Before I sat down to write my thoughts on the remaining 25% – I introduced this concept in my last post, Overcoming Not Knowing: Part I, which is essentially giving oneself time and permission for finding one’s true path in life – I reflected on a question someone recently asked me. Why, he asked, if I kind of knew the general direction of where I want to be in 2 – 5 years, didn’t I just leave everything behind to pursue my dreams, full time? To his credit, this was not a far-fetched question. Most of our conversations centered around plotting our next big move in life. For most people reading this – the idea of leaving one’s current path to pursue a new one seems quite daunting, whether because they have family that rely on them, and/or bills to pay like a mortgage, student debt, etc. Personally though, I have some but little of these obligations. But what I do have is a fully baked inner-script: from the age of 8, I had already begun working to help support my recently immigrated family. My family and I had a shared sense of purpose to fully live out the American Dream. Thirty-one years later, now at the age of 39, I still live with a sense of purpose and a strong work ethic, even if my purpose in life has changed.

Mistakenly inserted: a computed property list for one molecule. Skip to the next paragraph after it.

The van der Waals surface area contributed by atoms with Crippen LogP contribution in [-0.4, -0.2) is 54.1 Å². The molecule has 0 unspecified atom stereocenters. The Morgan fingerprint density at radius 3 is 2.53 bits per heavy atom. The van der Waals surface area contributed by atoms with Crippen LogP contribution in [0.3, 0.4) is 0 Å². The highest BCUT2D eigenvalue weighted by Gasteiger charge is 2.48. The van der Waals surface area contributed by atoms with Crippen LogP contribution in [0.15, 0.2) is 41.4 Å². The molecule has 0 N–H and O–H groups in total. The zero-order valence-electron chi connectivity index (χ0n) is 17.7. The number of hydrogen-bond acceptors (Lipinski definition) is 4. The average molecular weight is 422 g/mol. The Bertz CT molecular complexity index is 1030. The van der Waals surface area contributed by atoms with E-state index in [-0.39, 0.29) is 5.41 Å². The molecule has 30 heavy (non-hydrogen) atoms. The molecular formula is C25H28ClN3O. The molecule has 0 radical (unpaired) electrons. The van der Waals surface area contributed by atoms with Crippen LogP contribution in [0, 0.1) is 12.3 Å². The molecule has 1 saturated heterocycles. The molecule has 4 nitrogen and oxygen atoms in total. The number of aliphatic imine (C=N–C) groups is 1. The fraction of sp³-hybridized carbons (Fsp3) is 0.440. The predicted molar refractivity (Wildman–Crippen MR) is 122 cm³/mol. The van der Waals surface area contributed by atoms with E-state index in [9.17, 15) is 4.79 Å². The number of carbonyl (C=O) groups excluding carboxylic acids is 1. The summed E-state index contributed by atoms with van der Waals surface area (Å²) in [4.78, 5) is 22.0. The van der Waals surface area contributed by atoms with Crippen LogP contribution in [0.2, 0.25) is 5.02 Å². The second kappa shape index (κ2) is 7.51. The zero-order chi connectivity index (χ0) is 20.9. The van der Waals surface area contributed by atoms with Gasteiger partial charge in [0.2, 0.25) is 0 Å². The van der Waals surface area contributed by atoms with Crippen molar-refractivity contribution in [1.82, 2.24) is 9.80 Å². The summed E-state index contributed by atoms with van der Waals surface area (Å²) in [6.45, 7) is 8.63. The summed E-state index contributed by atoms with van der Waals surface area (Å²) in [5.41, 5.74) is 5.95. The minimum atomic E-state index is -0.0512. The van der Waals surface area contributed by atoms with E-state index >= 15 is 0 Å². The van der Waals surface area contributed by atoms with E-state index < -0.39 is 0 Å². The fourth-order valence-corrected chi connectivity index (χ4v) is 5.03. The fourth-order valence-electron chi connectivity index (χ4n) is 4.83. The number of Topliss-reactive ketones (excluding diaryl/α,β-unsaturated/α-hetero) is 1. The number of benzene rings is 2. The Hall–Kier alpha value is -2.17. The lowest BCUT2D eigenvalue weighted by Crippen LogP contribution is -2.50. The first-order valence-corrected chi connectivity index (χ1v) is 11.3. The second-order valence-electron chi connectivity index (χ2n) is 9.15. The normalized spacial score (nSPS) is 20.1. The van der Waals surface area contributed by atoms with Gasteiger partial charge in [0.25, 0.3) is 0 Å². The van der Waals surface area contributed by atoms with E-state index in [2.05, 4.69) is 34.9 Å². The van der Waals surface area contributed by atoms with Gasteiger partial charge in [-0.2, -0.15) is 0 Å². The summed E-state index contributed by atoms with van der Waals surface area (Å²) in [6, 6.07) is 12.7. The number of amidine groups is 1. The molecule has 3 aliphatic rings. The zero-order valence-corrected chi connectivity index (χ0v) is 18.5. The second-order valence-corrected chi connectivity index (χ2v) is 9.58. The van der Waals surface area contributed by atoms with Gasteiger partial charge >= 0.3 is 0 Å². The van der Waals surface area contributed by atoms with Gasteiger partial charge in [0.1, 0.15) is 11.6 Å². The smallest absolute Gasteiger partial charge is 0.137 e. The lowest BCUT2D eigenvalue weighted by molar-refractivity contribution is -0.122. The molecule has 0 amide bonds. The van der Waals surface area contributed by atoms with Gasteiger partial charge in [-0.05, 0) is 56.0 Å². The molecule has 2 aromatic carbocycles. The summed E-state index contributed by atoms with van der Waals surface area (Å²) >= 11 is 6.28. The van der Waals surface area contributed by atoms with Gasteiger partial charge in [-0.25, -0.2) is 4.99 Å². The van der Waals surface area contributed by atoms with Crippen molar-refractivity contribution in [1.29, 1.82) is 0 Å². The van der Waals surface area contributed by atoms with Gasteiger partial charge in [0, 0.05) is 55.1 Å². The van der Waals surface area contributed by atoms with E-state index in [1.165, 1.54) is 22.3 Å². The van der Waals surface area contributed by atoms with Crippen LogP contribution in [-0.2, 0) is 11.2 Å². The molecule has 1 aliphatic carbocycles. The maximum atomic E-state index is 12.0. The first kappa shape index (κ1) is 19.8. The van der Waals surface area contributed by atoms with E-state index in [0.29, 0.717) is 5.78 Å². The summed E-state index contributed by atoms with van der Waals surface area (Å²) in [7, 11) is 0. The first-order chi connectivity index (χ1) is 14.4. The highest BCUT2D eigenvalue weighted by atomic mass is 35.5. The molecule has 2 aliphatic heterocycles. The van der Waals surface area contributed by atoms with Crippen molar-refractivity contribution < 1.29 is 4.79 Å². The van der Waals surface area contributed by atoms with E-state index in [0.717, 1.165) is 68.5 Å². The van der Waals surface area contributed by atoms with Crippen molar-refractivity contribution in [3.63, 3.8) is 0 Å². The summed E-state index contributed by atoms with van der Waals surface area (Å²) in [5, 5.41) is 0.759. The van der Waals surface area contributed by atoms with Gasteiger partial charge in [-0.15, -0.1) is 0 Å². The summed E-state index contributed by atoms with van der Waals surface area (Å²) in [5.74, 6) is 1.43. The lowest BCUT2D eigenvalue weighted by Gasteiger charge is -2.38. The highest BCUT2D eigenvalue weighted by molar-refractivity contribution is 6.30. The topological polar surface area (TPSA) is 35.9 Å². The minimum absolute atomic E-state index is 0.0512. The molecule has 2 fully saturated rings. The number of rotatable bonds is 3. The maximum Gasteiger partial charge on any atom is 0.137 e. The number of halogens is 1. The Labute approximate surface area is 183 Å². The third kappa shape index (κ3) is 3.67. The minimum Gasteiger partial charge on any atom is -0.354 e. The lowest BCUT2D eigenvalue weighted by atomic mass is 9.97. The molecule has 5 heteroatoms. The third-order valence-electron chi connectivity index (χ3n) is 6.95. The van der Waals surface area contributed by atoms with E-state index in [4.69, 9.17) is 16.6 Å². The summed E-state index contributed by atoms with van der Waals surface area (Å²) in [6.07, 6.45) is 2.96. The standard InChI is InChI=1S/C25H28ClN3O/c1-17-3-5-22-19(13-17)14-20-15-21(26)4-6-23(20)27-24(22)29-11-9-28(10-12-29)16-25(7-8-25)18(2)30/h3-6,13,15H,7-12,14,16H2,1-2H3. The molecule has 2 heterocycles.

In this post, I want to share my own framework for embarking on inner questings that does not require leaving everything behind to start anew: basically for anyone that’s interested in leading a life closer to or is their true calling. I’ll discuss three elements that make up this 25%: extending timescale, practicing mindfulness, and getting comfortable with failure.

I’ve seen lots of people give up on creative pursuits, because they just don’t know where to start, or if they’ve started, they later find they just aren’t any good. To this I say, you probably made the mistake of trying to evaluate yourself against the same yardstick as things you currently do well in. My advice is give yourself lots of time, and try your damn best to not judge yourself so harshly. For one – it’s really very possible that you’re not very good at this new pursuit! Not only are you likely using the same yardstick to judge yourself… you’re also using the same set of skills and tools – likely the only ones you have – and trying to power through. Go acquire some new skills and tools!